“Any good employer will act in the best interest of their employees. The fastest growing section of this market is master trust, but the employer and trustees must decide whether that is the right thing to do.”
Bigger, better, stronger
For employers selecting a business to run their workplace scheme, it’s vital to consider whether the chosen company is committed to the long term. “There will be further consolidation within the master trust market,” says Andrew Cheseldine, a professional trustee and chair of the trustee board at master trust Smart Pension.
While there are almost 40 to choose from, at least 10 of these are hybrids with specific functions or markets, while others have yet to achieve critical mass.
“A number of master trusts are looking to grow or leave the market because they’re not cost effective at their current size,” he says.
Since their authorisation, master trusts are financially stronger. Like insurance companies – which have their own master trusts – they are required to keep reserves.
“While there may be some disadvantages, such as not having the same tailored service when moving to a master trust, by and large, members will be in a stronger scheme and may gain some comfort from it having a brand they are familiar with,” says Robin Dargie, senior consultant at Quantum Advisory.
This doesn’t mean schemes will become any cheaper to run, says Cheseldine. While there is a charge cap set at 75 basis points (0.75%), an average master trust will already be offering 50 (0.5%). However, it may drive down fees for standalone DC schemes.
“Employers will see a benefit because quite often they’re subsidising DC. The members will see an improvement in security, because they’ll be part of a much bigger, better-regulated scheme,” he adds.
AE has caused another problem that won’t be resolved by consolidation of smaller DC schemes.
Many individuals have small pots from being enrolled for short term or previous jobs.
These pots are often unclaimed by employees, because they have lost track or were unaware they ever existed. The value of these pots is undermined by ongoing charges and consumers would be better off if they were put to work in a single pension vehicle.
There are currently 3 million such pots worth less than £100 and 9 million under £2,000, says Cheseldine, who is on a working party looking for a way to consolidate them.
“At the current rate, there will be 20 million small pots in existence by 2025,” says Cheseldine. “While this is quite a separate issue from driving up standards through consolidation, it doesn’t mean that we shouldn’t think about it, as both matters could have a considerable impact on incomes in retirement.”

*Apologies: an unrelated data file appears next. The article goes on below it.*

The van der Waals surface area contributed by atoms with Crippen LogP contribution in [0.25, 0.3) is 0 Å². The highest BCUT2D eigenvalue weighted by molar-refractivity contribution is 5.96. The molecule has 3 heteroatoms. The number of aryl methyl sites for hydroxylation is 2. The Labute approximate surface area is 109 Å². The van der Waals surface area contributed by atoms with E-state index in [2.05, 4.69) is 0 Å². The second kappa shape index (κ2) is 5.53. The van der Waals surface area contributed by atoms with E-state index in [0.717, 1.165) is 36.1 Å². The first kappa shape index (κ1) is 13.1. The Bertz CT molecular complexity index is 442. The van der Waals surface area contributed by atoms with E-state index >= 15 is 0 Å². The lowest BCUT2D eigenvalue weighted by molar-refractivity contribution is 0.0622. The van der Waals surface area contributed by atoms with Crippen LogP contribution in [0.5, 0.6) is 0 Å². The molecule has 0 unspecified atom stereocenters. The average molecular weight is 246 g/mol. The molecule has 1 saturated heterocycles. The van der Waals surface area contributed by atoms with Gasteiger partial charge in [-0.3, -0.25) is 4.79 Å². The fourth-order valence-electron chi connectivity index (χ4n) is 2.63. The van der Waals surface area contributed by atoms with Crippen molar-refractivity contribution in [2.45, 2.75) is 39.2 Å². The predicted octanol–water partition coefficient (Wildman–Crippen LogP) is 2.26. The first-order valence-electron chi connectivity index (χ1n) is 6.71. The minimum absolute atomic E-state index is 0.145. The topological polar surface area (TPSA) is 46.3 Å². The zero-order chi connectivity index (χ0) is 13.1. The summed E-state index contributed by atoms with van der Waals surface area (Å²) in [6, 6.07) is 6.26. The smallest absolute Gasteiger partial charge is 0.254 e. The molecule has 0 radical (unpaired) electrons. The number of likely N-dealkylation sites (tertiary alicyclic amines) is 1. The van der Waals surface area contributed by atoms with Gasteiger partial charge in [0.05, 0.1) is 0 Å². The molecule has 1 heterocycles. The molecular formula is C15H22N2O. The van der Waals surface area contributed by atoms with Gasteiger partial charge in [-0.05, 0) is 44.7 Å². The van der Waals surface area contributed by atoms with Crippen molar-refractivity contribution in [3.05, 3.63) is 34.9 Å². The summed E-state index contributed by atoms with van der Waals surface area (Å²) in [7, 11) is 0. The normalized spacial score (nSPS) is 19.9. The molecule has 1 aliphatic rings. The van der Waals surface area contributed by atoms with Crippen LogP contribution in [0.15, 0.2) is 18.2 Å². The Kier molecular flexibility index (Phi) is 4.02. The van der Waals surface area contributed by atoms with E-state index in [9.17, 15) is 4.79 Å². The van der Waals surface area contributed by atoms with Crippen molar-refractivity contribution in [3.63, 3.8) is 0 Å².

A brave new DC world
The pension business isn’t known as a hotbed of innovation. Revolution, when it comes, tends to happen at a glacial pace. Collective defined contribution (CDC) is no different.
The Pension Scheme Act 2021 finally provides legislation to allow the formation of CDC schemes. Like DB schemes, employers pay a fixed rate of contributions into the scheme and members are paid pensions. However, the difference is that increases on those pensions will vary according to affordability. This way, an employer can share the risk of providing such a benefit with the members.
The attraction for employers is fixed costs, so their pension budgets won’t vary.
Members may expect a pension payment on average 70% higher than they might achieve from buying an annuity with a DC pot, and 40% higher than provided under a typical DB scheme, according to research by consultants WillisTowersWatson.
Volatility – the curse of DC investments, particularly for those close to retirement – is smoothed out so that pension levels are relatively stable. CDC may also mean there’s less chance of members outliving their assets, as is the danger with an income drawdown solution.
Trade unions are rather more positive about the potential for CDC than traditional DC. In fact, the Royal Mail and Communications Workers Union have been lobbying hard for a change in legislation so a CDC scheme for up to 140,000 members might be created.
Aviva’s McQueen can see why Royal Mail finds CDC an attractive alternative. As a large employer, it has a highly unionised workforce, while it currently has a DB pension arrangement. Such factors make CDCs attractive to such a unique, established employer.
“We will watch with interest to see how it takes advantage of it,” McQueen adds.
CDC has its critics, too. Former pensions minister Baroness Ros Altmann of Tottenham is “very nervous” about the introduction of CDC. One of her concerns is the potential impact of the ability to transfer out of the scheme on the scheme itself.
“There is no provision for risk margin here,” says Altmann. “If you transfer out, the expectation seems to be that you get the full current value. While you are perfectly entitled under the current legal system to do this, I think there should be a haircut to the transfer value.”
Altmann sees the potential unfairness, which could lead to different generations selecting against each other and maximising their cut. This could undermine the point of a collective vehicle.
“The risk to the individuals in the CDC scheme could be that it delivers no pension at all,” she adds.
Capital Cranfield’s Cheseldine also struggles with balancing fairness for all members with the ability to transfer out of the scheme. But despite his reservations, he thinks CDC could be a useful tool in post-retirement benefits.
“It’s a good start and using an organisation like Royal Mail will help to test the model, because it is such a big organisation,” says Cheseldine.
“However, the problem will come when people start trying to sell it to much smaller organisations with less stable workforces.”